class Leap_year_utility {
private:
    std::tm _time; // '#include <ctime>'
public:
    static int January();
    int february() const;
    …
    bool leap_year() const; // Result depends on '_time'
};

// '.cpp' file:
int Leap_year_utility::January() {
    return 31;
}
int Leap_year_utility::february() const {
    return leap_year() ? 29 : 28;
}
…
Visibility and encapsulation

Rule(s)

Example (non-encapsulation) Non-encapsulation.Cpp.zip 

#include <cstdio>
#include <ctime>

int main(int argc, char** argv) {

    std::time_t t = 0L; // One refers to the 'long' primtive type, which means "non-encapsulation" -> very bad idea!
    std::printf(std::asctime(std::gmtime(&t))); // January 1, 1970, 00:00:00 GMT
    t = -1L; // That's the reason why encapsulation is important. Doing this is permissive -> again, very bad idea!
    std::printf(std::asctime(std::gmtime(&t))); // This may work, but…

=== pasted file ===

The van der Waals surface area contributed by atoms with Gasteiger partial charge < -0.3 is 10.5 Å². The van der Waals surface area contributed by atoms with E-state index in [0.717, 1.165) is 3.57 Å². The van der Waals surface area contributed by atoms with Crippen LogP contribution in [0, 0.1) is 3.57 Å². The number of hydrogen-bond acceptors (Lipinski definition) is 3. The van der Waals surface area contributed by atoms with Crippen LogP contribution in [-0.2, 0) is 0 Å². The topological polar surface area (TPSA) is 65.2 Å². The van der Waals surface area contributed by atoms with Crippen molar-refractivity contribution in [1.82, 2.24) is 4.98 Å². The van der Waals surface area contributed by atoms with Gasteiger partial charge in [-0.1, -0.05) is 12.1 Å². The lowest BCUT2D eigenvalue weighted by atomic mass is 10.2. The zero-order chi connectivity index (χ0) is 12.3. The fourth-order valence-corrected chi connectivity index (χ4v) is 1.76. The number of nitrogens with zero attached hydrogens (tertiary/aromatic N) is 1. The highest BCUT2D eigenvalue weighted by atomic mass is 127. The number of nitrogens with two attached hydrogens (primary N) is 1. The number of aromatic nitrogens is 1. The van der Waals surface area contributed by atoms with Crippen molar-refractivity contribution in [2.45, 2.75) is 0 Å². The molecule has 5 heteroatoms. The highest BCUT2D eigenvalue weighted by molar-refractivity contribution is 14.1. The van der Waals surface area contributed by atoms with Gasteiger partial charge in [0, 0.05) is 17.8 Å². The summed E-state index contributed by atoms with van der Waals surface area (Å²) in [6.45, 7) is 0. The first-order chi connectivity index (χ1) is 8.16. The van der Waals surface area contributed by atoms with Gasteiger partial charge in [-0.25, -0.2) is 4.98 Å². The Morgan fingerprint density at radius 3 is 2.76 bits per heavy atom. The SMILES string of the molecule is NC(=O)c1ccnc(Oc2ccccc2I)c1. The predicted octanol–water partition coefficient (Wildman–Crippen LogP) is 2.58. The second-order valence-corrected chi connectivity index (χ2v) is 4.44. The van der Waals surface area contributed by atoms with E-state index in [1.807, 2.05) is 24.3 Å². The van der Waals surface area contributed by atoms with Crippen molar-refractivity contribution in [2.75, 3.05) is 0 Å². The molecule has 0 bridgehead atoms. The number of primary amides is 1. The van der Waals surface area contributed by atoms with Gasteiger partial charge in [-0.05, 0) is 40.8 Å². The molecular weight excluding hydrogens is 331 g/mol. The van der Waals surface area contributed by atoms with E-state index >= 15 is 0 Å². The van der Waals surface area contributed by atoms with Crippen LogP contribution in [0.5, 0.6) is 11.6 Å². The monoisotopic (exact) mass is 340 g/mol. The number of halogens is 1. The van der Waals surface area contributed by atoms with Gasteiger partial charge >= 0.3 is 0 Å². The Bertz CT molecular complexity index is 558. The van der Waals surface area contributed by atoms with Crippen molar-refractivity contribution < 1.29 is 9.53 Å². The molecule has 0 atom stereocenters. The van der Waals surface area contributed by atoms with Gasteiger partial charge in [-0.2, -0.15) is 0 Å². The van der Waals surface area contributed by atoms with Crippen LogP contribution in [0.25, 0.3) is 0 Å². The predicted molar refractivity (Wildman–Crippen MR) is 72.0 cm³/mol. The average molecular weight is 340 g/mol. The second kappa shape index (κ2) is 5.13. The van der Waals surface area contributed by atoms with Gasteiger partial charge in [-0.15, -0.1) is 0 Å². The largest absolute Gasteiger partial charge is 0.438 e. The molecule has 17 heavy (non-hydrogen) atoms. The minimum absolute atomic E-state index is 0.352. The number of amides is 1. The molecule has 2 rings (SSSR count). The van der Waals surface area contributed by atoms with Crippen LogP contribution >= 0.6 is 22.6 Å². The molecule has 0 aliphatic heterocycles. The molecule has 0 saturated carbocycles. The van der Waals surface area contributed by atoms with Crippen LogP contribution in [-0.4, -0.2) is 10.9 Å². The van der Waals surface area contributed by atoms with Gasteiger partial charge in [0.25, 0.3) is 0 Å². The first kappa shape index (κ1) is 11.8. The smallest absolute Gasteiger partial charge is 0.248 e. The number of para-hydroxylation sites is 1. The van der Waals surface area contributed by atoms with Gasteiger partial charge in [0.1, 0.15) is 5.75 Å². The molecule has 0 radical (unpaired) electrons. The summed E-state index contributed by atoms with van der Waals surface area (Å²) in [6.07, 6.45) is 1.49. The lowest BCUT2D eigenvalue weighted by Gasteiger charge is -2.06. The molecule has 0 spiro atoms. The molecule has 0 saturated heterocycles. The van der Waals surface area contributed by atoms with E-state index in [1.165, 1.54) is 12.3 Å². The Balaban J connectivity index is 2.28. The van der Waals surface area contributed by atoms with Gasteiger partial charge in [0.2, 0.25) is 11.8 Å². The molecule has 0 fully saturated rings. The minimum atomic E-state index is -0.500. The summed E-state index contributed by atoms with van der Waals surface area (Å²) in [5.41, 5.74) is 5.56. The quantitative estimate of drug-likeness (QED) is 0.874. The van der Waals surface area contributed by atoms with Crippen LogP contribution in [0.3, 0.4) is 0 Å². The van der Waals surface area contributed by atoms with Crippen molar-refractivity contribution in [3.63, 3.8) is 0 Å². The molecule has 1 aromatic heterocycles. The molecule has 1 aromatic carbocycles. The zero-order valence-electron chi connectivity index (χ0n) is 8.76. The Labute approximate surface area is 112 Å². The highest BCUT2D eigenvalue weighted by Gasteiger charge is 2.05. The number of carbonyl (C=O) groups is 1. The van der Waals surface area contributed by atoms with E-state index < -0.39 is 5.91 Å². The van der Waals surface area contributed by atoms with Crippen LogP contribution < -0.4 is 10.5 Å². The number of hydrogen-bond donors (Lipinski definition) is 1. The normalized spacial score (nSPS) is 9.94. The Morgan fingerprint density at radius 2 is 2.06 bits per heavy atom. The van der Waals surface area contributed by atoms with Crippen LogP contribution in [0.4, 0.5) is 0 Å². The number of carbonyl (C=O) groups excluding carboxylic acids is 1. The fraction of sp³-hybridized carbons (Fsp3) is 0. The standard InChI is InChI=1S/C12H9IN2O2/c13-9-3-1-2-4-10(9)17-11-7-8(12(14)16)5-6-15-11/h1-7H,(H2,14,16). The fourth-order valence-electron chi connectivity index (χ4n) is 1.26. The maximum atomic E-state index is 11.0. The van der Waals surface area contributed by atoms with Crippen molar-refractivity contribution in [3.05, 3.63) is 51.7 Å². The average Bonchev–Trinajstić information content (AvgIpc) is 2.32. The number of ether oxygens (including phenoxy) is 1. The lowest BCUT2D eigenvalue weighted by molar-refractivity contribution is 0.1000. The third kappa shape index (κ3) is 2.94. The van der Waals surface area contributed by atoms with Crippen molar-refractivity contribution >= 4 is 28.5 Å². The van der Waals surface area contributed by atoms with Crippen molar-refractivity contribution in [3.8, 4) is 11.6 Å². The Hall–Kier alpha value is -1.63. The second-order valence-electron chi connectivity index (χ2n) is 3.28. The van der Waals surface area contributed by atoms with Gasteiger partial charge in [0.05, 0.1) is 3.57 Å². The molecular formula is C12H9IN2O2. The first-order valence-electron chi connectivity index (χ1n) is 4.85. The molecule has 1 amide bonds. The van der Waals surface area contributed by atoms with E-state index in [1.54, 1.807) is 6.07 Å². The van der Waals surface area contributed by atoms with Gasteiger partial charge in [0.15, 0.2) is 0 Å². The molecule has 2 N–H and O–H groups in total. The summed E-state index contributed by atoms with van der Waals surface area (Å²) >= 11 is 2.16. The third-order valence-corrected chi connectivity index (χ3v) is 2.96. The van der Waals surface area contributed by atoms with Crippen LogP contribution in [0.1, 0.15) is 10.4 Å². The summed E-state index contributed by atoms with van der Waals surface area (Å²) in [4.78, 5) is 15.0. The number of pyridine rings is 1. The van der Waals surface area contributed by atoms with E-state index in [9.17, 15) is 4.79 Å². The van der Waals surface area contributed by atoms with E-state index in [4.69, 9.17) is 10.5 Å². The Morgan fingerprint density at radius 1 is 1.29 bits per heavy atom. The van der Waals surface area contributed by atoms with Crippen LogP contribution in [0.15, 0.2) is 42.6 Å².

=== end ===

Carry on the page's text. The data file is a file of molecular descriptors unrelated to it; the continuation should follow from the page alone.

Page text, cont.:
return 0;
}

Variations on visibility

Rule(s)

Example Encapsulation.Cpp.zip 

// '.h' file:
class Real {
    private: // "implementation" part
        std::vector<char> _implementation; // Machine-based representation through a predefined type, i.e., 'std::vector' ('char' plays the role of byte)
    public: // "interface" part
        Real(std::string); // To create huge 'Real' objects beyond 'double' capacity
    …
};

// '.cpp' file:
Real r("99999999999999999999999999999999999999999999999999999");

Rule(s)

Example

// '.h' file:
class Prisoner {
    private:
        const std::string _file_number;
    public:
        Prisoner(const std::string&);